Children's Book Review by Susan Stephenson, www.thebookchook.com
Wai Chim was published by UQP Australia (2012).
Since the death of Mei’s father, her ma has refused to keep animals on the family farm. So when Mei finds two baby chickens, she shares her delightful discovery with no one but her older brother Guo.
Mei does her best to keep her newfound friends a secret, but all does not go as planned. When Ma sells the chooks to the fearsome one-eyed butcher, their fates seem sealed.
Is there anything Mei can do to save her beloved chooks from the butcher’s knife?
Tension is built throughout the story – we can “see” the scary one-eyed butcher with his bulging, bugging eye, and hear the explosions of sound from the marketplace as he bangs his cleaver down. Like Mei, our hearts are in our mouths as we worry over the fate of her beloved chooks.
Chim’s writing not only conveys the different culture and customs of China, but also helps young readers enter into a young girl’s fears and love for her pets. Although Mei’s life is hard, the story’s message is ultimately an uplifting one as Mei extends and gains kindness from strangers. We also see the rift in her family heal.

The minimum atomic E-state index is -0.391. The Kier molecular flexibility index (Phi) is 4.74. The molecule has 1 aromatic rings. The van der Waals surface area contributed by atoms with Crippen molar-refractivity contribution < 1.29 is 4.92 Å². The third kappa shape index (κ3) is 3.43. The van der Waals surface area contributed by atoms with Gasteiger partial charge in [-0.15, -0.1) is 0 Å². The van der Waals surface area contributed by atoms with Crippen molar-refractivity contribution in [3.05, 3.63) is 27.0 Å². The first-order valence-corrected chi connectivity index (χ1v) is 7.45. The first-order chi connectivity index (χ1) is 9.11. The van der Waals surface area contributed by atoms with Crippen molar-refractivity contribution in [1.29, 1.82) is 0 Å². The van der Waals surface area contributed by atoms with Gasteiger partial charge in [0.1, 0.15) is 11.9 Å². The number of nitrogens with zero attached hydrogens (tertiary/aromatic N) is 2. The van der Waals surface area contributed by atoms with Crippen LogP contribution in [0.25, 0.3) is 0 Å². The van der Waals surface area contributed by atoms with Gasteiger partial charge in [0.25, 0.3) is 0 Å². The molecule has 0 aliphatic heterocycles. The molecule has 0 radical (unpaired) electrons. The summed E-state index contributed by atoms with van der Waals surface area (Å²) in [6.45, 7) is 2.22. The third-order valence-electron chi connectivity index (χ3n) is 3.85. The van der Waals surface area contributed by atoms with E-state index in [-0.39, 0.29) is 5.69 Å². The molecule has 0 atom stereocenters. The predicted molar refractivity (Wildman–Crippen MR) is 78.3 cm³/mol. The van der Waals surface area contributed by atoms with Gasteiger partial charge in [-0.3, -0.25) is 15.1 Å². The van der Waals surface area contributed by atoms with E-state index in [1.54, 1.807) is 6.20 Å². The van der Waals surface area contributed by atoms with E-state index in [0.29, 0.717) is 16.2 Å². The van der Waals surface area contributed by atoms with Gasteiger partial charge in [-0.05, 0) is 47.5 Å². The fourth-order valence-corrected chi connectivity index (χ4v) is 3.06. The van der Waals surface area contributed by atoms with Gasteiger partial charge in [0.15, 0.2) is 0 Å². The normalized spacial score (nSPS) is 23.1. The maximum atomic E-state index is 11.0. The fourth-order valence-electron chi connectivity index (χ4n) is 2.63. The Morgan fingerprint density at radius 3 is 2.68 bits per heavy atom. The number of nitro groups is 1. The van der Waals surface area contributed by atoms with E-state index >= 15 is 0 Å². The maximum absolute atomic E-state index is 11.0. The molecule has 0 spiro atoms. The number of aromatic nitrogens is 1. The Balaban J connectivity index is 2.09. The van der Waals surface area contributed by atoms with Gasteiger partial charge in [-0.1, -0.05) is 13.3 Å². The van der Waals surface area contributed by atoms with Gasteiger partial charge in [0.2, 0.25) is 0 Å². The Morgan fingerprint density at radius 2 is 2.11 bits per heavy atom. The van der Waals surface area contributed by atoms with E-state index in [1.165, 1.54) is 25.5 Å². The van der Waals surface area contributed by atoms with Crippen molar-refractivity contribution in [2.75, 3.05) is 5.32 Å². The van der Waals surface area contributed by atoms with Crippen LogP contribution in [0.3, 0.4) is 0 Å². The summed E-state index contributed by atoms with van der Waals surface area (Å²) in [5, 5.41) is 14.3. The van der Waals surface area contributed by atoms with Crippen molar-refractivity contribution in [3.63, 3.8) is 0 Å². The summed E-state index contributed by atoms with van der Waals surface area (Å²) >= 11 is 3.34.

This book would make an excellent choice for children’s multicultural studies. The rural Chinese setting and the way Chim shows us the details of Mei’s life helps kids gain an understanding of a life so different from a Western one.
I think Chook Chook: Mei’s Secret Pets will appeal to kids who love animals, particularly girls, and those who want to read a dramatic, well-written chapter book. Little sketches embellish the story but are not crucial to kids’ understanding – they are used as chapter headings. The publisher recommends the book for ages 8 and up.
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